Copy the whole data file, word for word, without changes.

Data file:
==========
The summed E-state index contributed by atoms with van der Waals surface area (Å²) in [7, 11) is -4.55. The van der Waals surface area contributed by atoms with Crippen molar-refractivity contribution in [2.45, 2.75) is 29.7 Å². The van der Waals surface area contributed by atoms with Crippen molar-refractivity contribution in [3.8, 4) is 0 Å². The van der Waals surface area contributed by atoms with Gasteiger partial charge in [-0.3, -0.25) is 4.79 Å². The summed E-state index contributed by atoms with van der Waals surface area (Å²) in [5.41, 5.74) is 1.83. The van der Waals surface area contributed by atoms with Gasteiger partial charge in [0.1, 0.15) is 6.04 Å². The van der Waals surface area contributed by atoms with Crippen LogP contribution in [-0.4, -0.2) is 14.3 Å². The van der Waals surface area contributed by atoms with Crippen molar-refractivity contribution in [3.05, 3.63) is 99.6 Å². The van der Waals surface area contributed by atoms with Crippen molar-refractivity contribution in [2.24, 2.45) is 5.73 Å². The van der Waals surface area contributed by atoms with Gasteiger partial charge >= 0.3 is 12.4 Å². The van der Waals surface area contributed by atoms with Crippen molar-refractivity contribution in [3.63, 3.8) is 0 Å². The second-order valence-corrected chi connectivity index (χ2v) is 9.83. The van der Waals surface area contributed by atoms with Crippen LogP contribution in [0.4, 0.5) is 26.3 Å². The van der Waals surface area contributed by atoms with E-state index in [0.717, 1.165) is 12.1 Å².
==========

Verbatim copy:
The summed E-state index contributed by atoms with van der Waals surface area (Å²) in [7, 11) is -4.55. The van der Waals surface area contributed by atoms with Crippen molar-refractivity contribution in [2.45, 2.75) is 29.7 Å². The van der Waals surface area contributed by atoms with Crippen molar-refractivity contribution in [3.8, 4) is 0 Å². The van der Waals surface area contributed by atoms with Gasteiger partial charge in [-0.3, -0.25) is 4.79 Å². The summed E-state index contributed by atoms with van der Waals surface area (Å²) in [5.41, 5.74) is 1.83. The van der Waals surface area contributed by atoms with Gasteiger partial charge in [0.1, 0.15) is 6.04 Å². The van der Waals surface area contributed by atoms with Crippen LogP contribution in [-0.4, -0.2) is 14.3 Å². The van der Waals surface area contributed by atoms with Crippen molar-refractivity contribution in [3.05, 3.63) is 99.6 Å². The van der Waals surface area contributed by atoms with Crippen molar-refractivity contribution in [2.24, 2.45) is 5.73 Å². The van der Waals surface area contributed by atoms with Gasteiger partial charge >= 0.3 is 12.4 Å². The van der Waals surface area contributed by atoms with Crippen molar-refractivity contribution in [3.63, 3.8) is 0 Å². The second-order valence-corrected chi connectivity index (χ2v) is 9.83. The van der Waals surface area contributed by atoms with Crippen LogP contribution in [0.4, 0.5) is 26.3 Å². The van der Waals surface area contributed by atoms with E-state index in [0.717, 1.165) is 12.1 Å².